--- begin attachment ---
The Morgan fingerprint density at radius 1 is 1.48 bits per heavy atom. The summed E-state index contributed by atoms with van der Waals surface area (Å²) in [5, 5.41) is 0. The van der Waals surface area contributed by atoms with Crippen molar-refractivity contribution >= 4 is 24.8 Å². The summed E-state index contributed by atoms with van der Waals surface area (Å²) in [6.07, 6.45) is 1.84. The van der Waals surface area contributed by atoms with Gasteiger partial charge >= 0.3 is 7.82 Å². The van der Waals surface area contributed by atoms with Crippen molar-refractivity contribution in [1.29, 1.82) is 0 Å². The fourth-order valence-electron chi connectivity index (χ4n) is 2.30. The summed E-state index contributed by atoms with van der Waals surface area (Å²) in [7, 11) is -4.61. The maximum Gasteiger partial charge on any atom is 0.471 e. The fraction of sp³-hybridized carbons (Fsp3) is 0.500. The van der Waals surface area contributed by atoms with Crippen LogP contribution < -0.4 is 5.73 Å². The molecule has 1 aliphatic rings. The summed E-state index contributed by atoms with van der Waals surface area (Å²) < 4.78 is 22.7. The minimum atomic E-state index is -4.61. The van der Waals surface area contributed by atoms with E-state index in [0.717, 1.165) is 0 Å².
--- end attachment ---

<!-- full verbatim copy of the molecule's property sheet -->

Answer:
The Morgan fingerprint density at radius 1 is 1.48 bits per heavy atom. The summed E-state index contributed by atoms with van der Waals surface area (Å²) in [5, 5.41) is 0. The van der Waals surface area contributed by atoms with Crippen molar-refractivity contribution >= 4 is 24.8 Å². The summed E-state index contributed by atoms with van der Waals surface area (Å²) in [6.07, 6.45) is 1.84. The van der Waals surface area contributed by atoms with Gasteiger partial charge >= 0.3 is 7.82 Å². The van der Waals surface area contributed by atoms with Crippen molar-refractivity contribution in [1.29, 1.82) is 0 Å². The fourth-order valence-electron chi connectivity index (χ4n) is 2.30. The summed E-state index contributed by atoms with van der Waals surface area (Å²) in [7, 11) is -4.61. The maximum Gasteiger partial charge on any atom is 0.471 e. The fraction of sp³-hybridized carbons (Fsp3) is 0.500. The van der Waals surface area contributed by atoms with Crippen LogP contribution < -0.4 is 5.73 Å². The molecule has 1 aliphatic rings. The summed E-state index contributed by atoms with van der Waals surface area (Å²) < 4.78 is 22.7. The minimum atomic E-state index is -4.61. The van der Waals surface area contributed by atoms with E-state index in [0.717, 1.165) is 0 Å².